Civil Action No. 1:06–CV–00051–RWS
United States District Court, N.D. Georgia, Atlanta Division
January 22, 2008
*695 Alan J. Hamilton, James Edward Butler, Jr., Butler, Wooten & Fryhofer, LLP, Joan Gale Crumpler, Morgan & Morgan, PA, Atlanta, GA, Keenan R.S. Nix, Nix, Graddock & Crumpler, PC, Decatur, GA, Melvin T. Johnson, Melvin Johnson & Associates, Stone Mountain, GA, for Plaintiffs.
Holly L. Gibeaut, Taser International, Inc., Scottsdale, AZ, Jessie C. Fontenot, Jr., Joel G. Pieper, Womble Carlyle Sandridge & Rice, Matthew R. Lavallee, Daley, Koster & Lavallee, LLC, Atlanta, GA, John R. Maley, Barnes & Thornburg LLP, Indianapolis, IN, Michael Brave, Taser International, Inc., Eau Claire, WI, Bret Thomas Thrasher, John Patrick O'Brien, James M. Cavin, Thompson O'Brien Kemp & Nasuti, Norcross, GA, Karen Gilpin Thomas, Lawrenceville, GA, Peter Coffin Brown, Carothers & Mitchell, LLC, Jason C. Waymire, Kristina Hammer Blum, Terry Williams & Associates, Buford, GA, Phillip Edward Friduss, Ellen Louise Ash, Landrum & Friduss, LLC, Woodstock, GA, for Defendants.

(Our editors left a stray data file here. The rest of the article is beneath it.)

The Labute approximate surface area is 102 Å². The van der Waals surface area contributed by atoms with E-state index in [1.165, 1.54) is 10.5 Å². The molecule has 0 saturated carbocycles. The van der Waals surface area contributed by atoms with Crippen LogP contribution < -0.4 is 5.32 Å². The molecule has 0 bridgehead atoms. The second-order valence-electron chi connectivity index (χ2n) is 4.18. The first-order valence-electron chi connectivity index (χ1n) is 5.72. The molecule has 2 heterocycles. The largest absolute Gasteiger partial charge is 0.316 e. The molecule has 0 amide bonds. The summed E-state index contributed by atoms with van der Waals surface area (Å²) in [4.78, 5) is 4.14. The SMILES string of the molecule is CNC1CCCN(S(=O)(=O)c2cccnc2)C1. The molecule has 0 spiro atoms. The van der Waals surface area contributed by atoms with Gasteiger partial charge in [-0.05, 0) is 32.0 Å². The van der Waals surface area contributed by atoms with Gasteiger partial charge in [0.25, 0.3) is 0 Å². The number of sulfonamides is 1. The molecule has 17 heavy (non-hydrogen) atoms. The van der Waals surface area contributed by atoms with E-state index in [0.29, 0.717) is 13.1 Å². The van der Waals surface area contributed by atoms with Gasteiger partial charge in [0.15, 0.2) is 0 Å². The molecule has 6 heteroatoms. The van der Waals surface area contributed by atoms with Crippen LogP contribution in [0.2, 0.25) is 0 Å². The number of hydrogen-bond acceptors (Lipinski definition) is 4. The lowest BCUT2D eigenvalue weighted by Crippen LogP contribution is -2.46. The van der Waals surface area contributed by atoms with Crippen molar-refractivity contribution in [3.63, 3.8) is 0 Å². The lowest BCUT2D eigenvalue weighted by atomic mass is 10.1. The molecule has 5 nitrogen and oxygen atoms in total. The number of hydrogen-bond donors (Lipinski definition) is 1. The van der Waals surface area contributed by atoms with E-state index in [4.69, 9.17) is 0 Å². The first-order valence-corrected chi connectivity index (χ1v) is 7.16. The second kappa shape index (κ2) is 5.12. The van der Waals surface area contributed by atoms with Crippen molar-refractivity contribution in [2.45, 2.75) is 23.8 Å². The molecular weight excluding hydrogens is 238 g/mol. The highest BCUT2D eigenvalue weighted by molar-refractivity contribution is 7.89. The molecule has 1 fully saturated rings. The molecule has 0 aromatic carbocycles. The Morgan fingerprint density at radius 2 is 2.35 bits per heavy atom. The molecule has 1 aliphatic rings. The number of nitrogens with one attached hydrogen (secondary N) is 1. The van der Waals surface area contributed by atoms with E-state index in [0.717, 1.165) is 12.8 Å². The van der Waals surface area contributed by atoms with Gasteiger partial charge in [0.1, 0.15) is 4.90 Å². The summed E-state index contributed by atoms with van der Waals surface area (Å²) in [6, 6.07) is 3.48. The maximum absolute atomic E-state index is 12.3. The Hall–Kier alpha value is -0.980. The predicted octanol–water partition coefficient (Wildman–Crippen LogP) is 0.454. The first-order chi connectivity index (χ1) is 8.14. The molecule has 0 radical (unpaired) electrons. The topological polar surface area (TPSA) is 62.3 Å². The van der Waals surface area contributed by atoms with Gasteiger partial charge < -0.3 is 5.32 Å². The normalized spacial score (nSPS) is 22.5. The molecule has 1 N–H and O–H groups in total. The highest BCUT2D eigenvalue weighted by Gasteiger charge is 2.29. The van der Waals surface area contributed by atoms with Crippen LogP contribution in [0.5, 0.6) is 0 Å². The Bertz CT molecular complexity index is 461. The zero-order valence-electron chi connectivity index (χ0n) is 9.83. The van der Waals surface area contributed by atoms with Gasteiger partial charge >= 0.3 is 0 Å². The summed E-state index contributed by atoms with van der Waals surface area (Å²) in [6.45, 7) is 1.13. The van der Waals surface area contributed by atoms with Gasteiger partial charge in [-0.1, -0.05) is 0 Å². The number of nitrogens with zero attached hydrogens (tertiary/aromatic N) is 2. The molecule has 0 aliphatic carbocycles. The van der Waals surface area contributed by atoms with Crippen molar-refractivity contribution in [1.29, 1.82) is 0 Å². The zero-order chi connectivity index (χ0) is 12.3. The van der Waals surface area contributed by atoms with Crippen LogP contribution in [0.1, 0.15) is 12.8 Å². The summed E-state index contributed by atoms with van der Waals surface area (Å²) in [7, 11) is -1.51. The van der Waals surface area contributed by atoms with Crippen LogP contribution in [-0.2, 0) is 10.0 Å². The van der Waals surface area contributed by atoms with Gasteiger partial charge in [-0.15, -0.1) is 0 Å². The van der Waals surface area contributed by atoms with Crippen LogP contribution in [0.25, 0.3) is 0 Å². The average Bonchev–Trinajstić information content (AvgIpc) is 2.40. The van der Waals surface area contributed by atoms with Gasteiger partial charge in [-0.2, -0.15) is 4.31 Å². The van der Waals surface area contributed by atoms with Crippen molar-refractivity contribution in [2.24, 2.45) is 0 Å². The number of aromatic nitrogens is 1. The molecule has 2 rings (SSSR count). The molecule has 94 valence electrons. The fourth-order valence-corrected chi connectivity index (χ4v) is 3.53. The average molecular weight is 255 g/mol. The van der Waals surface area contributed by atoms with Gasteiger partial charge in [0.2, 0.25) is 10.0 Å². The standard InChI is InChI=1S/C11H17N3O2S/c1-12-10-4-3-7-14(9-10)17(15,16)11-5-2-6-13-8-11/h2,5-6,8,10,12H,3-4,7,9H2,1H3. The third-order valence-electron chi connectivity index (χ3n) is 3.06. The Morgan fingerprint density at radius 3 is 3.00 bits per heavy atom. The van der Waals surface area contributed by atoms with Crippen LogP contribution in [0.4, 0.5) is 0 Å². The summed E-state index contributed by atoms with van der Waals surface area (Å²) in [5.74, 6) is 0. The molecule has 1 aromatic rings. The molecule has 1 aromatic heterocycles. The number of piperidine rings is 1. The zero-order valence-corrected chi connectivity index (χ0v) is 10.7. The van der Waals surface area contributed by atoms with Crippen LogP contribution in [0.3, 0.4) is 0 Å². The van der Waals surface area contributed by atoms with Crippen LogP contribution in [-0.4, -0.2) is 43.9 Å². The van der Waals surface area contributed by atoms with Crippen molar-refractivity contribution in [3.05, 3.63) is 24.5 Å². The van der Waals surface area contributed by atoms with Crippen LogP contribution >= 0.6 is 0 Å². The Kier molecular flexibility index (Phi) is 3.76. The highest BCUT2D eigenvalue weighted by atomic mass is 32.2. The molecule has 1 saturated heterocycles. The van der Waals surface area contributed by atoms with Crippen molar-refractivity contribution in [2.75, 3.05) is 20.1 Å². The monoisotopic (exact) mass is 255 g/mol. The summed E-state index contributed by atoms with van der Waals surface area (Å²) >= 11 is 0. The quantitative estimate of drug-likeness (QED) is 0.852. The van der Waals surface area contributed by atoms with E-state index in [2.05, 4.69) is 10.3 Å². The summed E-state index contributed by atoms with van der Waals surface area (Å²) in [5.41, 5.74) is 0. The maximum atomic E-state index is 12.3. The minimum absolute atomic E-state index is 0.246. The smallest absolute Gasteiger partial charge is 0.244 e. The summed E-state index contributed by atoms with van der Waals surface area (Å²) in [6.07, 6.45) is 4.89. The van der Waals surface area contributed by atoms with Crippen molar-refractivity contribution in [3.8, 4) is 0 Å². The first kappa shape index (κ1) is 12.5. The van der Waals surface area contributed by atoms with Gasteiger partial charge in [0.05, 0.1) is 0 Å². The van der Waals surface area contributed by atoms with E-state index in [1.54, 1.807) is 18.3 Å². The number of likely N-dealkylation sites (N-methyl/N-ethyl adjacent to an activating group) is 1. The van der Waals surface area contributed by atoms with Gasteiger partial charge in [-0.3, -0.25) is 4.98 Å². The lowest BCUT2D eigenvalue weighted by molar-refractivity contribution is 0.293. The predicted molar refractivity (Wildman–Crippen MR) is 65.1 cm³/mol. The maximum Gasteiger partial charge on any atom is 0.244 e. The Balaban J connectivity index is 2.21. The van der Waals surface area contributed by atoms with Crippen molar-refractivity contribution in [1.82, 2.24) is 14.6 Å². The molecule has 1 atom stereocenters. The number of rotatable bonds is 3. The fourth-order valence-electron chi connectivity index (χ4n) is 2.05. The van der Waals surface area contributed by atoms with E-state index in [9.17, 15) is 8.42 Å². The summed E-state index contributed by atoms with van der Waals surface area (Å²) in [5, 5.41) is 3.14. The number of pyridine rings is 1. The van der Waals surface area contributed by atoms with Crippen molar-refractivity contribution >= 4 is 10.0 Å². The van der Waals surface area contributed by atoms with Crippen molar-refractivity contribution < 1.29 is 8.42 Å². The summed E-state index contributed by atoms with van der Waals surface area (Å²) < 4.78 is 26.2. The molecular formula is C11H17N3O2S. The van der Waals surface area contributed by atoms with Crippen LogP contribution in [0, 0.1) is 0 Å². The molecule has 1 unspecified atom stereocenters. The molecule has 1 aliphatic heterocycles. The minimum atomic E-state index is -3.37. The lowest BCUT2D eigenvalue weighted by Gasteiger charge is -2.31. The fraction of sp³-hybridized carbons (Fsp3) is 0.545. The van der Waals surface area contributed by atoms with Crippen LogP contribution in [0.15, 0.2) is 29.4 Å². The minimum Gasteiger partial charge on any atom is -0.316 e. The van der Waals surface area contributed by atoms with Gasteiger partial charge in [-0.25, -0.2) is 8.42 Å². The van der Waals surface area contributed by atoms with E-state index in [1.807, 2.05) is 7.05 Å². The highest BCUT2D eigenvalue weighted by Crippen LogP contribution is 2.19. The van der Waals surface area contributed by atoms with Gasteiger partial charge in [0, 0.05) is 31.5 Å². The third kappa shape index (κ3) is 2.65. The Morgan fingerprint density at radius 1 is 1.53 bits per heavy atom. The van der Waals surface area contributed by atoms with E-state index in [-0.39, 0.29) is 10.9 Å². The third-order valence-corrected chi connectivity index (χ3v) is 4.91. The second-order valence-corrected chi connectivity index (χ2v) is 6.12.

This case is before the Court for consideration of Plaintiffs' Challenge to Defendants' Privilege Logs , Plaintiffs' Motion for Hearing , Taser's Request for Oral Argument , and Plaintiffs' Challenge to Taser's “Claw Back” Privilege Claims and First Motion for Sanctions . After reviewing the entire record, the Court enters the following Order.
As an initial matter, the Court finds that oral argument is not required for consideration of Plaintiffs' challenge to Defendants' privilege log. Therefore, Plaintiffs' Motion for Hearing  and Taser's Request for Oral Argument  are DENIED.
On October 27, 2006, Plaintiffs filed their second Motion to Compel Discovery . *696 In their motion, Plaintiffs complained that Taser failed to provide a privilege log for documents which Taser was withholding based upon attorney-client privilege or the work product doctrine. In response to Plaintiffs' motion, Taser asserted that Plaintiffs failed to adequately confer before bringing these issues before the Court. On April 18, 2007, the Court entered an Order  directing the parties to meet and confer concerning any outstanding discovery issues and provide a report to the Court stating the issues that remained for consideration by the Court.